Online Training Course in Writing for Children
Children's literature is bigger than most people realizes. It embraces both fiction and non fiction books, educational materials (including text books), script writing for children's film and TV, and even children's magazines or newspaper columns.
This course is relevant to all of this and more.
There are ten lessons in this unit, as follows:
1. Introduction: Understanding Children, their thoughts, needs, development.
2. Overview of Children’s Writing: Categories (fiction & non fiction), understanding the market place; analyse & understand what is needed for the different categories, etc.
3. Conceptualisation: Conceiving a concept (where and how to find inspiration). Developing a concept -how to plan.
4. Children’s Writing for Periodicals: Children’s pages in magazines, newspapers, etc.
5. Short Stories
6. Non-Fiction: Texts (writing to satisfy curriculum. Other (eg. nature, history, biography, hobbies).
7. Fiction: settings, characterisation, fantasy, science fiction, adventure.
8. Picture Books and Story Books
9. Editing your work: Grammar, spelling & punctuation. Improving clarity. Cleaning out clutter; expansions.
10. Project - write a short story, picture book or kids page for a (hypothetical) periodical.
Duration: 100 hours
- Describe children’s cognitive development and target writing to be appropriate to various developmental stages.
- Explain the nature and scope of writing for children.
- Describe the process of planning a written manuscript of children’s writing.
- Describe the planning and processes involved in writing articles for children’s magazines.
- Develop a short story for children to read.
- Discuss the specific requirements associated with writing children’s non-fiction
- Describe the various categories of children’s fiction and the writing processes involved.
- Explain the scope and nature of literature aimed at young children.
- Explain the scope and significance of editing skills and processes for children’s writing.
- Plan, evaluate, edit and present a piece of writing for children
WHAT YOU WILL DO IN THIS COURSE
Here are just some of the things you will do:
- Develop lists of imaginary titles and brief descriptions of stories that would be appropriate in your society (or country) for children of different age groups.
- Analyse the page(s) in a text aimed at children in terms of language complexity and style, conciseness of the writing, content, graphic layout, etc
- Determine concepts for children’s writing.
- Develop outlines that would help you to write about each concept.
- Develop a set of guidelines (or a plan), that a writer should follow in regular preparation of a children’s page in a newspaper, and consider what, in your opinion, is the purpose of a children’s page in a daily newspaper.
- Discuss how you would approach writing a comic, and why you think this would be the best approach for you?
- Write short articles or stories, suitable for situations such as: An educational magazine, A preschooler or infant school age magazine or Aa teenage boy or girl magazine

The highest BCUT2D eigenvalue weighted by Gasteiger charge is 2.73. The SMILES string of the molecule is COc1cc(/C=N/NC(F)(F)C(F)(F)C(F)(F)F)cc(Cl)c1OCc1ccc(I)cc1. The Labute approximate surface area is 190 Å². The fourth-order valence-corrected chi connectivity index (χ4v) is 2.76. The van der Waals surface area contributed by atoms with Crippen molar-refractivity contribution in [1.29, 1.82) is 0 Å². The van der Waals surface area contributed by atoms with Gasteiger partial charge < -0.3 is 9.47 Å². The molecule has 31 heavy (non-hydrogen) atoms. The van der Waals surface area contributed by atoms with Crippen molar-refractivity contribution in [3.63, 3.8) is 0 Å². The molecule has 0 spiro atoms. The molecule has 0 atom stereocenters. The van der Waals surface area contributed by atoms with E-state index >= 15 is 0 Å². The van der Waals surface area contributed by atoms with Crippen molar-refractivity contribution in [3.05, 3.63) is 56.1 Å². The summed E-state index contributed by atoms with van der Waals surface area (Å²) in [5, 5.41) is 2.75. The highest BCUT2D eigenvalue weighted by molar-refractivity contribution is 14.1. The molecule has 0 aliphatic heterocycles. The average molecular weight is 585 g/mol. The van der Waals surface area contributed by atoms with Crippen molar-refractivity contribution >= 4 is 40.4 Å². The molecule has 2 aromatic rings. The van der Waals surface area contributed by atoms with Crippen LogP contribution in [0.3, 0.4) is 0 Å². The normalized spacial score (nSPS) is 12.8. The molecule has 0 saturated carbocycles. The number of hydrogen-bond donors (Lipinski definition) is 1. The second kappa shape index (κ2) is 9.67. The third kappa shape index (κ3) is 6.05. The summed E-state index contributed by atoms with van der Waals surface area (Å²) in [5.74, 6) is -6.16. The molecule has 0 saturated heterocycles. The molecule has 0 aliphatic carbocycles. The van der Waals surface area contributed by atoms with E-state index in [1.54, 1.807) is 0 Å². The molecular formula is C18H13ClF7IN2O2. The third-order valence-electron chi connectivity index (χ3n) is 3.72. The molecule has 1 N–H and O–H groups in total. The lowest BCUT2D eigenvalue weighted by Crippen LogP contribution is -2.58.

- Write a short story.
- Identify a non-fiction book for children which you would be suited to write.
- Write an outline for a proposed non-fiction book. In your outline, you would include a list of major subject areas (or chapters) that the book would cover and a brief description of the content of each chapter. Include a brief description of how the book would be illustrated (ie. are photos appropriate, or line drawings, paintings, etc?). You would then write one or two pages for your non-fiction book.
- Write a fantasy, adventure or science fiction short story for a 7-8 year old, which fits specified criteria.
- Write a story for a 5-6 year old child.
- Edit some sample short articles.
- Plan, then write, a children’s short story, a picture book or children’s pages for a newspaper.
Scope of Children's Writing
Children’s writing is a specialised craft.
If you want to be successful at children's writing you need to understand both what children need to read, and what they want to read. To achieve this, you may consider studying not only writing; but also Child Psychology, and Developmental psychology.It is a rewarding, inspirational and often demanding branch of writing and it seems that there is a growing market for children’s books. Because we have all been children, and because children’s books often appear so simple, many would-be writers believe that writing for children is easier than writing for adults. This is not the case, for children are as choosy as what they read as any adult, maybe even more so, and will quickly put down a book that does not immediately hold their interest. Adult readers, on the contrary, are often more willing to wade through a couple of unexciting chapters before they decide that a story is not worth reading. Another point is that while many of us recall our childhoods and enjoy reminiscing about them, not many of us can write in ways that are relevant or appealing to children.